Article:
Sandy, A Cooking Matters Hero

Sandy Alexander is a hero, just like her husband of 50 years. Ron was a decorated Lieutenant Colonel and helicopter pilot during the Vietnam War, however, it was his infectious kindness to others that marks his legacy. Sandy thinks of her charitable work in the same vein. “Ron left me in good shape, so I can afford to go and do for others.” Sandy visits nursing homes and elderly patients at VA (Veterans Administration) Centers with her dog Paigow. To further keep her fulfilled, Sandy volunteers with the Food Bank teaching Cooking Matters.

Cooking Matters is a series of hands-on classes in collaboration with community partners and taught by volunteer nutritionists and chefs. They teach nutrition information, healthy food preparation, and shopping on a limited budget. It empowers low-income families to eat healthier, shop smarter, try new foods, and learn how to make meals they might not have tried on their own.

As a result of her experiences with Ron, Sandy emerged as a perfect candidate to teach Cooking Matters. During his tour in Vietnam, Ron was exposed to Agent Orange. When he was 43 the first of his heart problems, “the widow maker” (complete closure of the left anterior descending (LAD) coronary artery) appeared. After he was airlifted back to Tulsa for treatment, the doctors gave him ten years to survive but it would depend largely on his diet. He lived another 25 years.

One of the reasons Ron was able to live beyond the predictions of the doctors were changes Sandy made to his diet. She took a cooking class on “low fat, no fat” relying mostly on a convection oven to cook without fat. In addition to this experience, Sandy earned several degrees and taught vocational home economics for years.

The first Cooking Matters class Sandy taught was for a VA group. That was two years ago and she is still going strong. In fact, many students mention to her she should have her own cooking show.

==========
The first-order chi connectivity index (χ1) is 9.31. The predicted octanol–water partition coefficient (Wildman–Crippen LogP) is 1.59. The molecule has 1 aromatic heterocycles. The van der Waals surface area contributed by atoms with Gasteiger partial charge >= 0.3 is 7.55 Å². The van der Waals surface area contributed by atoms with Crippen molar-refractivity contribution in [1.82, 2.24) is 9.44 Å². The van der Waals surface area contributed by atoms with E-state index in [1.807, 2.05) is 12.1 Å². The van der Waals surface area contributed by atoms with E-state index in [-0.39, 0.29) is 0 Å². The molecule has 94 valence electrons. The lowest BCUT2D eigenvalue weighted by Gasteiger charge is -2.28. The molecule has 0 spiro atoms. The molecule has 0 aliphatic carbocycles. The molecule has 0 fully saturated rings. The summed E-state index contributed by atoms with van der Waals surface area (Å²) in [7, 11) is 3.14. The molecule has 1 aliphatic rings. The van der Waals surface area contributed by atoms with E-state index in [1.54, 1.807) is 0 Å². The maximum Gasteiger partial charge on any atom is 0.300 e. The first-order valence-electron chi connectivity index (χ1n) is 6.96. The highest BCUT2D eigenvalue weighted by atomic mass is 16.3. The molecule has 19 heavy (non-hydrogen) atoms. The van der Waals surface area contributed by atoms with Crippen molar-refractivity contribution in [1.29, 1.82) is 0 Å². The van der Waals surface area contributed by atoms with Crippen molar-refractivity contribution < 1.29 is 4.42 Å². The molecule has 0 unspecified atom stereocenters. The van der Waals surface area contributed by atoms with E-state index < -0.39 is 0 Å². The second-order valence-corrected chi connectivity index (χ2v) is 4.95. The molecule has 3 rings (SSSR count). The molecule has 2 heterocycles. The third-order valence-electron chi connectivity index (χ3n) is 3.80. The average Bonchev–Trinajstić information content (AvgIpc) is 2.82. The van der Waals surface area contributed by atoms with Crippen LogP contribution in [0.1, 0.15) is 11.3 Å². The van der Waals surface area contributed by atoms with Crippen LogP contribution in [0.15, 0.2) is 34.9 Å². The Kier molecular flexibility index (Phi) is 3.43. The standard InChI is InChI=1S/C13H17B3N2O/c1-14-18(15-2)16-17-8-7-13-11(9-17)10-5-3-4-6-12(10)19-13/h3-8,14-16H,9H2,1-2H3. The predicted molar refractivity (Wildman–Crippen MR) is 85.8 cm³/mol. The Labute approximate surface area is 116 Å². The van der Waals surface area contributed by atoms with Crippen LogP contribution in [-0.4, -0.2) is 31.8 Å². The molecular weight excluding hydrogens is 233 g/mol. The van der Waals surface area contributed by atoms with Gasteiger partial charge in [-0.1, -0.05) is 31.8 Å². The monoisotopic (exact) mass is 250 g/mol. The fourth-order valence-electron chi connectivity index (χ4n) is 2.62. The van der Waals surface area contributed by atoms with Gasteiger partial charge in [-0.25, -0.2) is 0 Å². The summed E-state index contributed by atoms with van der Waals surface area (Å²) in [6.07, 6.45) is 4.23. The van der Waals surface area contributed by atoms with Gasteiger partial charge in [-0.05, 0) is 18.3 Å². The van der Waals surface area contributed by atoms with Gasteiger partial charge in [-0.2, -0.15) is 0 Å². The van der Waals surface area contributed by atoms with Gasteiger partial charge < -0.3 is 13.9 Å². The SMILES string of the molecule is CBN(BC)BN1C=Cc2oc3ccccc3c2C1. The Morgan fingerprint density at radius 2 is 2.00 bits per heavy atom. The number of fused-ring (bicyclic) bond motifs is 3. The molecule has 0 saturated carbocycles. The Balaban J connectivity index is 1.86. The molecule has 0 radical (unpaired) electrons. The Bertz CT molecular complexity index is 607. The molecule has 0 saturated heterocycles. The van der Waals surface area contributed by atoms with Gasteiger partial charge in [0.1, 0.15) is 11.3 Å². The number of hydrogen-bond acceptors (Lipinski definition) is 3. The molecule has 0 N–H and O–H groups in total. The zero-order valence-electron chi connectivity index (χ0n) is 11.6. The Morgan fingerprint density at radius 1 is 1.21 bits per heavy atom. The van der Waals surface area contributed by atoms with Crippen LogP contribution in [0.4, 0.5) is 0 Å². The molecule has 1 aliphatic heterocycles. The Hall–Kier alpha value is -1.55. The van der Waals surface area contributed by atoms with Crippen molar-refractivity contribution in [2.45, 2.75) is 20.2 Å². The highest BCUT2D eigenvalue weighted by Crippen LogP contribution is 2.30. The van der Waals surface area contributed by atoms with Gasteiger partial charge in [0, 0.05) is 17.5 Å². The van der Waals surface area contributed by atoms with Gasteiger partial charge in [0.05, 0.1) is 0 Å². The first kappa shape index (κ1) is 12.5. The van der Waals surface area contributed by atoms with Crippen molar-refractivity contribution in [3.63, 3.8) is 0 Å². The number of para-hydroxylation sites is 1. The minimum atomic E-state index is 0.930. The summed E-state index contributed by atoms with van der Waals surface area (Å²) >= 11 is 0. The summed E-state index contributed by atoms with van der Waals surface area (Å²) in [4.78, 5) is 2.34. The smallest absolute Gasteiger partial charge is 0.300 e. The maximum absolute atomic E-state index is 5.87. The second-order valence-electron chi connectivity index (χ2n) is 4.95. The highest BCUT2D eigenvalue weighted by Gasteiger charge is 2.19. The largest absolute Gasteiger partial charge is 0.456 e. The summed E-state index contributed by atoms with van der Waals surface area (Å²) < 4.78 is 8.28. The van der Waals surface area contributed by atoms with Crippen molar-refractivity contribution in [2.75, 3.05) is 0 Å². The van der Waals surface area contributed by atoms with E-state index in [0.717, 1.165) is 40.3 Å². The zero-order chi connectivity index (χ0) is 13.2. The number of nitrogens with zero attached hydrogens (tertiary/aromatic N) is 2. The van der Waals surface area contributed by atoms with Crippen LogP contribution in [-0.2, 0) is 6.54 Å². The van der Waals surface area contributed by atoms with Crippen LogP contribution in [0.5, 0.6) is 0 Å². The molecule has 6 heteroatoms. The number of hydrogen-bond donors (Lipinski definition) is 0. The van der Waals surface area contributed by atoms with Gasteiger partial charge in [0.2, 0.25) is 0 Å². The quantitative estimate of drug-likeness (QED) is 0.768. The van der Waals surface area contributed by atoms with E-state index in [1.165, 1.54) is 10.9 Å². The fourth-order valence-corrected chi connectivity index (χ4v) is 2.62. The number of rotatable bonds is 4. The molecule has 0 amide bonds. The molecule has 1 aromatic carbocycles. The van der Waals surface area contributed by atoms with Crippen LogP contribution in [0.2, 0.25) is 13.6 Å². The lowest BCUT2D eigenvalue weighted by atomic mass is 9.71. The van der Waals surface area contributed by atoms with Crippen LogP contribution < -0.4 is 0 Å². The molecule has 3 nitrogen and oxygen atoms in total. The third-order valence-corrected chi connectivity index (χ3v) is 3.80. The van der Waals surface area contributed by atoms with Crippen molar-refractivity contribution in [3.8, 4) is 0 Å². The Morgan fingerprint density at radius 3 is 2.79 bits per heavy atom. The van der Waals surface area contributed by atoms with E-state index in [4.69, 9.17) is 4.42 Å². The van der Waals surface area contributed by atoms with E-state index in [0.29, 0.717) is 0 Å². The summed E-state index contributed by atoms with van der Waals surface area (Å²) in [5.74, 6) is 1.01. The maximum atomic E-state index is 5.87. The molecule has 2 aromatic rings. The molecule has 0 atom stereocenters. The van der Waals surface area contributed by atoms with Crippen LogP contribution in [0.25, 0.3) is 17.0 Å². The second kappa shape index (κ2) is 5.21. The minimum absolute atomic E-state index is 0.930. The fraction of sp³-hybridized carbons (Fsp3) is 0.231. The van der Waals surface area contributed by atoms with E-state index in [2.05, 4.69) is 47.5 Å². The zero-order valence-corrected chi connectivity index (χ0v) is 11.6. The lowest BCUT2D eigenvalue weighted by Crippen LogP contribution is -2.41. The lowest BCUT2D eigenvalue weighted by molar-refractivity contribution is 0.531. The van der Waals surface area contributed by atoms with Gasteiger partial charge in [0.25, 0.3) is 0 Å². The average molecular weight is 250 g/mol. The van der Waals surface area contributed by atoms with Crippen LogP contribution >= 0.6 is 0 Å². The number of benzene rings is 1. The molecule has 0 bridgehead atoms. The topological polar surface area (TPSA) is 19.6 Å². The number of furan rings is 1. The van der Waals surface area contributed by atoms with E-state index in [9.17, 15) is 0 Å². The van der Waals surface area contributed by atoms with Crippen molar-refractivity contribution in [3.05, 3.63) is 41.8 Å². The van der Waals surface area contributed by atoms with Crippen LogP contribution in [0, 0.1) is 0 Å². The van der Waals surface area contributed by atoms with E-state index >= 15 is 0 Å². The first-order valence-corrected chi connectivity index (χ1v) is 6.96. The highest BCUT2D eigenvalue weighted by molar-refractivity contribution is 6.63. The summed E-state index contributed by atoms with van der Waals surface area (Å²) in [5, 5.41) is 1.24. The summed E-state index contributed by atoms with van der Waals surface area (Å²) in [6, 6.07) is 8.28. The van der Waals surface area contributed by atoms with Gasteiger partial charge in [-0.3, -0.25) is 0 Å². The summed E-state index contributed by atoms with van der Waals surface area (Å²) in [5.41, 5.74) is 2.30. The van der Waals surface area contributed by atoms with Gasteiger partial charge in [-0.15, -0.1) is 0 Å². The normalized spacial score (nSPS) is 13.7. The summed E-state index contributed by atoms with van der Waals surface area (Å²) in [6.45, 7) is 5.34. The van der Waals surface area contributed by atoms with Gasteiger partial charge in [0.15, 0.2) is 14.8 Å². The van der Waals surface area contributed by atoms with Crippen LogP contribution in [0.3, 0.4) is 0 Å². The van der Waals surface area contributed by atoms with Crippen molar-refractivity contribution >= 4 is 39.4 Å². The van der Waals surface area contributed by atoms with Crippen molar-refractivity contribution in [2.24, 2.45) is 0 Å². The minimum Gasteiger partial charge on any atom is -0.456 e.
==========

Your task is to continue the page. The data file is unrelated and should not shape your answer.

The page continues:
Sandy has successfully taught all the cohorts that Cooking Matters serves and likes them all, but as she states, “I like working with the veterans.” It helps maintain her connection with Ron and she can relate to them. “I want the students to be very comfortable with me so they will incorporate what I teach. I try and relate to them I’m an ole GI wife and I know what they’re going through, I just want to help.”

One of the student’s in Sandy’s Coffee Bunker class mentioned how much he loves high-fat food items especially those with ham hocks. After the series of classes he indicated he was going to cut back on the amount of fat in his diet. These are exactly the types of outcomes that the volunteers and professionals involved with Cooking Matters want to see. When people make healthy food choices, even on a limited budget, it can make dramatic health improvements.

The classes Sandy teaches at some of the high schools are extremely beneficial, especially for students who receive food from school pantries. They learn healthy cooking of the food they will receive and other food items on a limited budget. Of all the Food Bank’s 720 programs this series can serve people for a lifetime.

If you are interested helping Cooking Matters contact Kassidy Wickersham at 918-936-4566.

Sandy mentioned that as a widow volunteering is a great way to get out, remain active, and feel needed. It helps keep her spirits lifted especially during holidays. If you would like to volunteer with the Food Bank any time of the year contact Teressia Kehr at 918-936-4512.

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